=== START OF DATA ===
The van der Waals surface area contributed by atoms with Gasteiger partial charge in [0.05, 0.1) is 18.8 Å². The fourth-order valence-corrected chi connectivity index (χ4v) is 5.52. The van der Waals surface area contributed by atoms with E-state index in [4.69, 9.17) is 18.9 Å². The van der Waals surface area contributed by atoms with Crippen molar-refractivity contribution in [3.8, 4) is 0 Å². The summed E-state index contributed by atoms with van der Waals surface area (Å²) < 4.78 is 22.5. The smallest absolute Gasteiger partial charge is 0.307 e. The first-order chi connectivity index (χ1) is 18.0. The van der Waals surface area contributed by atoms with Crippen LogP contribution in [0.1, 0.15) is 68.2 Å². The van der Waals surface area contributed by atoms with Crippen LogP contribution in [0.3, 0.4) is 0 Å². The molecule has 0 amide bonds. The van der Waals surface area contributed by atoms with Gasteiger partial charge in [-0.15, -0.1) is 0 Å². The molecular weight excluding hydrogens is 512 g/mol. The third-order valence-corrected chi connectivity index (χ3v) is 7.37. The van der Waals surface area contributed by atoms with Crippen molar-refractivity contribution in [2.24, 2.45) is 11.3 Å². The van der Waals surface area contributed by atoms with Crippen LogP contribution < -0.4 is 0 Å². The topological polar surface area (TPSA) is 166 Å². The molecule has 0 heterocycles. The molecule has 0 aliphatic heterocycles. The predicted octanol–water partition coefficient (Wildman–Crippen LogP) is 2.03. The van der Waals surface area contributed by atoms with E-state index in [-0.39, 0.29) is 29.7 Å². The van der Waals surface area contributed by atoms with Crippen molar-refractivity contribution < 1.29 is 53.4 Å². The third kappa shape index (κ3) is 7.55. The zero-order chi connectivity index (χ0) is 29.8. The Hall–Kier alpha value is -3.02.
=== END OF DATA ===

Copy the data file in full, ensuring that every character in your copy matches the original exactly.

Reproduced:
The van der Waals surface area contributed by atoms with Gasteiger partial charge in [0.05, 0.1) is 18.8 Å². The fourth-order valence-corrected chi connectivity index (χ4v) is 5.52. The van der Waals surface area contributed by atoms with E-state index in [4.69, 9.17) is 18.9 Å². The van der Waals surface area contributed by atoms with Crippen molar-refractivity contribution in [3.8, 4) is 0 Å². The summed E-state index contributed by atoms with van der Waals surface area (Å²) < 4.78 is 22.5. The smallest absolute Gasteiger partial charge is 0.307 e. The first-order chi connectivity index (χ1) is 18.0. The van der Waals surface area contributed by atoms with Crippen LogP contribution in [0.1, 0.15) is 68.2 Å². The van der Waals surface area contributed by atoms with Crippen LogP contribution in [0.3, 0.4) is 0 Å². The molecule has 0 amide bonds. The van der Waals surface area contributed by atoms with Gasteiger partial charge in [-0.15, -0.1) is 0 Å². The molecular weight excluding hydrogens is 512 g/mol. The third-order valence-corrected chi connectivity index (χ3v) is 7.37. The van der Waals surface area contributed by atoms with Crippen molar-refractivity contribution in [2.24, 2.45) is 11.3 Å². The van der Waals surface area contributed by atoms with Crippen LogP contribution < -0.4 is 0 Å². The topological polar surface area (TPSA) is 166 Å². The molecule has 0 heterocycles. The molecule has 0 aliphatic heterocycles. The predicted octanol–water partition coefficient (Wildman–Crippen LogP) is 2.03. The van der Waals surface area contributed by atoms with E-state index in [-0.39, 0.29) is 29.7 Å². The van der Waals surface area contributed by atoms with Crippen molar-refractivity contribution < 1.29 is 53.4 Å². The third kappa shape index (κ3) is 7.55. The zero-order chi connectivity index (χ0) is 29.8. The Hall–Kier alpha value is -3.02.